The purpose of a Block Box was to reduce the 'headway' between following trains on busy double line sections. That is to say, to physically divide a normally longer section into shorter lengths so that trains could 'offered' and 'accepted' and moved quickly between the normal originating station and the normal destination station. This was achieved by the use of Block instruments. In the case of Cecil Street by the use of Sykes Lock and Block 'Through' instruments, of which there was one for each main line. The
Each instrument was located on the instrument shelf above the lever of the signal it controlled, which was only the Starting signal on each main line: No. 2 applying to the Up Main line (the top signal) was mounted on the same post as the Up Distant signal for West Leederville (the lower signal), whilst No. 8 was the Starting signal on the Down line.
In addition to the two Starting signals described above, the only other signals worked by the Cecil Street box were the Up and Down Distant signals. No. 1 lever worked the Up Distant, which was on a very tall signal post on the West Perth side of the Thomas Street (road over bridge), which also had the Down Distant Signal for West Perth mounted higher up on the opposite side of the post. This photo by the late R. L. Moss, shows the signal as it was in December 1961. On the Down Main line, No. 9 lever worked the Down Distant signal, which was positioned underneath the West Leederville Starting Signal. In the photo above, the post closest to the camera are those signals - both showing 'Clear.' The white post to the left and further up the side of the embankment is a similarly arranged signal facing the opposite direction and was indeed signal No 2 (the top arm), with the Up Distant for West Leederville being the lower arm. The signal was placed in that location for ease of sighting by train crews in this curved cutting with restricted viewing due to the Thomas Street bridge.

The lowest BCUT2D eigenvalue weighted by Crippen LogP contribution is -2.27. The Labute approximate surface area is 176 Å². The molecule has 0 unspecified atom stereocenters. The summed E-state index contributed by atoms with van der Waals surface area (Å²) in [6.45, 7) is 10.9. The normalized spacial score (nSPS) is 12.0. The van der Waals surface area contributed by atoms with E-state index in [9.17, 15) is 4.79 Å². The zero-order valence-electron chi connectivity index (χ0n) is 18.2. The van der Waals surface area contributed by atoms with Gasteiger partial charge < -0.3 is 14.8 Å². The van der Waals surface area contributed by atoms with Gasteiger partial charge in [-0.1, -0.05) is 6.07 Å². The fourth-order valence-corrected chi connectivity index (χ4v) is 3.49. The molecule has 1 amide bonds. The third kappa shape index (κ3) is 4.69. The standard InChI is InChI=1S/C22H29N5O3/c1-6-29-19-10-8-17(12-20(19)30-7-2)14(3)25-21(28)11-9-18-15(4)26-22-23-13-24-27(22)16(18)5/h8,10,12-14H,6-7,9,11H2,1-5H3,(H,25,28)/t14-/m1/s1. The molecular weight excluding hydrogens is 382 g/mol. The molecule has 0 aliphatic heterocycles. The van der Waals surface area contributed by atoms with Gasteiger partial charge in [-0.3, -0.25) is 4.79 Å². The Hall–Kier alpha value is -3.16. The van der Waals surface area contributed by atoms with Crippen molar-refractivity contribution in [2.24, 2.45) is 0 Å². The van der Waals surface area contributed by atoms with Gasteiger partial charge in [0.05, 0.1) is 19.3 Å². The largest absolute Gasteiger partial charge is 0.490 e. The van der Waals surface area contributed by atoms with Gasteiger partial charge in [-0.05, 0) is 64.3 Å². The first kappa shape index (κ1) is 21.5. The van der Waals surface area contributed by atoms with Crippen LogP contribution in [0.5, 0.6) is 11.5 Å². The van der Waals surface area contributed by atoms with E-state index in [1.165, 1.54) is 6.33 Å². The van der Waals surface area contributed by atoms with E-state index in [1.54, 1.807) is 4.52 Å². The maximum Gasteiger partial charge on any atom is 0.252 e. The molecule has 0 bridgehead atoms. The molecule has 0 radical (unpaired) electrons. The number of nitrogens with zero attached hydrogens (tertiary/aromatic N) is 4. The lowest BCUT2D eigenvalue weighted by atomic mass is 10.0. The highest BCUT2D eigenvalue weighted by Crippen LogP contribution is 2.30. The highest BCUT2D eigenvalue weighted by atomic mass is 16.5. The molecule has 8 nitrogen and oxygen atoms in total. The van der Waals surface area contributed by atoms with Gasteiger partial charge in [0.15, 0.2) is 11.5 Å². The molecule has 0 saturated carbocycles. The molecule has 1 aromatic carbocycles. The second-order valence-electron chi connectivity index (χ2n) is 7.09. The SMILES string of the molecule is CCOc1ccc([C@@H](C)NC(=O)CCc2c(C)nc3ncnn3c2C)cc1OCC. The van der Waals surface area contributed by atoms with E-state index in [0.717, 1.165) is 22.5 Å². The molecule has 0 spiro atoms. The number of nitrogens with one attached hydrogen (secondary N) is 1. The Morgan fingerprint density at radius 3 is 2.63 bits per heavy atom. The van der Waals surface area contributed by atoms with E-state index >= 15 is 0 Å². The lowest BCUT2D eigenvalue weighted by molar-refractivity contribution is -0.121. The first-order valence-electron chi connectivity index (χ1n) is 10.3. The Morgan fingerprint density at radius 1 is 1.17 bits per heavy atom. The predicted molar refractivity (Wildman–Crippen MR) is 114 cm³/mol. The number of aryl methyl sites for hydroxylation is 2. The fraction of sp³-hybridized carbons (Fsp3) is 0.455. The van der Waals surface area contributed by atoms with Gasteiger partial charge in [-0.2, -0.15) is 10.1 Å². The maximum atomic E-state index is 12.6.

This arrangement of signal arms was not uncommon at the time, as the distances between stations was short and the area of control by neccessity did overlap. In such an arrangement, and as an additional safety feature, the Distant signal could only be set to the 'Clear' indication if the Starting signal above it was also set to 'Clear'. In this way, the 'most restrictive' (i.e. the 'Stop' signal) always took precedence. This preventative measure was called 'slotting' and was usually achieved by a simple mechanical device fitted to the signal's counterweights on the signal post to co-ordinate both signals. One could imagine how confused a Driver might be if such a device was not used if they arrived at such a signal arrangement, to find the Distant signal showing 'Clear' when the Starting signal showed 'Stop'.